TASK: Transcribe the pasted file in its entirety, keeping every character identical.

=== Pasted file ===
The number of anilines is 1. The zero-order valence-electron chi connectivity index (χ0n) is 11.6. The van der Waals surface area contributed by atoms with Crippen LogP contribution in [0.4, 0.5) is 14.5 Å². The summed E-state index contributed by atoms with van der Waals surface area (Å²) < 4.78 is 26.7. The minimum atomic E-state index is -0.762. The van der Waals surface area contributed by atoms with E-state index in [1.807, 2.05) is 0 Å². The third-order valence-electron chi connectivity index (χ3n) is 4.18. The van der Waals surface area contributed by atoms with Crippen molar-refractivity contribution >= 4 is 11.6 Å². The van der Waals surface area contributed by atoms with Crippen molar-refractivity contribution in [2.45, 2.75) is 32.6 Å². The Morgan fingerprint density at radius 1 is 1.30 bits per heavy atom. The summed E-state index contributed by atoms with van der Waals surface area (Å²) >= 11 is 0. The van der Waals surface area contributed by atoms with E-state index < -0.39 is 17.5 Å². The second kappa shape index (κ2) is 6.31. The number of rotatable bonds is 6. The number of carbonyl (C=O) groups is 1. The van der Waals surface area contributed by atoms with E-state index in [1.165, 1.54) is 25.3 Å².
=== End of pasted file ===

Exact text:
The number of anilines is 1. The zero-order valence-electron chi connectivity index (χ0n) is 11.6. The van der Waals surface area contributed by atoms with Crippen LogP contribution in [0.4, 0.5) is 14.5 Å². The summed E-state index contributed by atoms with van der Waals surface area (Å²) < 4.78 is 26.7. The minimum atomic E-state index is -0.762. The van der Waals surface area contributed by atoms with E-state index in [1.807, 2.05) is 0 Å². The third-order valence-electron chi connectivity index (χ3n) is 4.18. The van der Waals surface area contributed by atoms with Crippen molar-refractivity contribution >= 4 is 11.6 Å². The van der Waals surface area contributed by atoms with Crippen molar-refractivity contribution in [2.45, 2.75) is 32.6 Å². The Morgan fingerprint density at radius 1 is 1.30 bits per heavy atom. The summed E-state index contributed by atoms with van der Waals surface area (Å²) >= 11 is 0. The van der Waals surface area contributed by atoms with E-state index < -0.39 is 17.5 Å². The second kappa shape index (κ2) is 6.31. The number of rotatable bonds is 6. The number of carbonyl (C=O) groups is 1. The van der Waals surface area contributed by atoms with E-state index in [1.165, 1.54) is 25.3 Å².